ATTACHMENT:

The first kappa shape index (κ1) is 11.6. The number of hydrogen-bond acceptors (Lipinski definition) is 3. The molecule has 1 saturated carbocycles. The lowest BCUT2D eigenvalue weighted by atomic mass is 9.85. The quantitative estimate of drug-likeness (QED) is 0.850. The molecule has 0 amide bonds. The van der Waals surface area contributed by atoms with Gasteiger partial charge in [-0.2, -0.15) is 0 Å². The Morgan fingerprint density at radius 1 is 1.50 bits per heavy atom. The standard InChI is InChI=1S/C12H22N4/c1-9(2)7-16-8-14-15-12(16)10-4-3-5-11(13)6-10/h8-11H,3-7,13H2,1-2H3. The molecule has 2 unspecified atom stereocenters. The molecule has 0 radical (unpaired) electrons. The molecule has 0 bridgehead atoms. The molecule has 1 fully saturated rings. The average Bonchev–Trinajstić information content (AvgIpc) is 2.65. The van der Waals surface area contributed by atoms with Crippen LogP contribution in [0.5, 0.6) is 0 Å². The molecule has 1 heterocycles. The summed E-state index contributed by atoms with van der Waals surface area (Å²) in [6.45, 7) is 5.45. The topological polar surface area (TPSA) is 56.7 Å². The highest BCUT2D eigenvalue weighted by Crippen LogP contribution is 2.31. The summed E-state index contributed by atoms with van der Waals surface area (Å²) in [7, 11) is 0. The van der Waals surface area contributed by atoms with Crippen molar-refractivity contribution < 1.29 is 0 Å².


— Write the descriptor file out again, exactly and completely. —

The first kappa shape index (κ1) is 11.6. The number of hydrogen-bond acceptors (Lipinski definition) is 3. The molecule has 1 saturated carbocycles. The lowest BCUT2D eigenvalue weighted by atomic mass is 9.85. The quantitative estimate of drug-likeness (QED) is 0.850. The molecule has 0 amide bonds. The van der Waals surface area contributed by atoms with Gasteiger partial charge in [-0.2, -0.15) is 0 Å². The Morgan fingerprint density at radius 1 is 1.50 bits per heavy atom. The standard InChI is InChI=1S/C12H22N4/c1-9(2)7-16-8-14-15-12(16)10-4-3-5-11(13)6-10/h8-11H,3-7,13H2,1-2H3. The molecule has 2 unspecified atom stereocenters. The molecule has 0 radical (unpaired) electrons. The molecule has 0 bridgehead atoms. The molecule has 1 fully saturated rings. The average Bonchev–Trinajstić information content (AvgIpc) is 2.65. The van der Waals surface area contributed by atoms with Crippen LogP contribution in [0.5, 0.6) is 0 Å². The molecule has 1 heterocycles. The summed E-state index contributed by atoms with van der Waals surface area (Å²) in [6.45, 7) is 5.45. The topological polar surface area (TPSA) is 56.7 Å². The highest BCUT2D eigenvalue weighted by Crippen LogP contribution is 2.31. The summed E-state index contributed by atoms with van der Waals surface area (Å²) in [7, 11) is 0. The van der Waals surface area contributed by atoms with Crippen molar-refractivity contribution < 1.29 is 0 Å².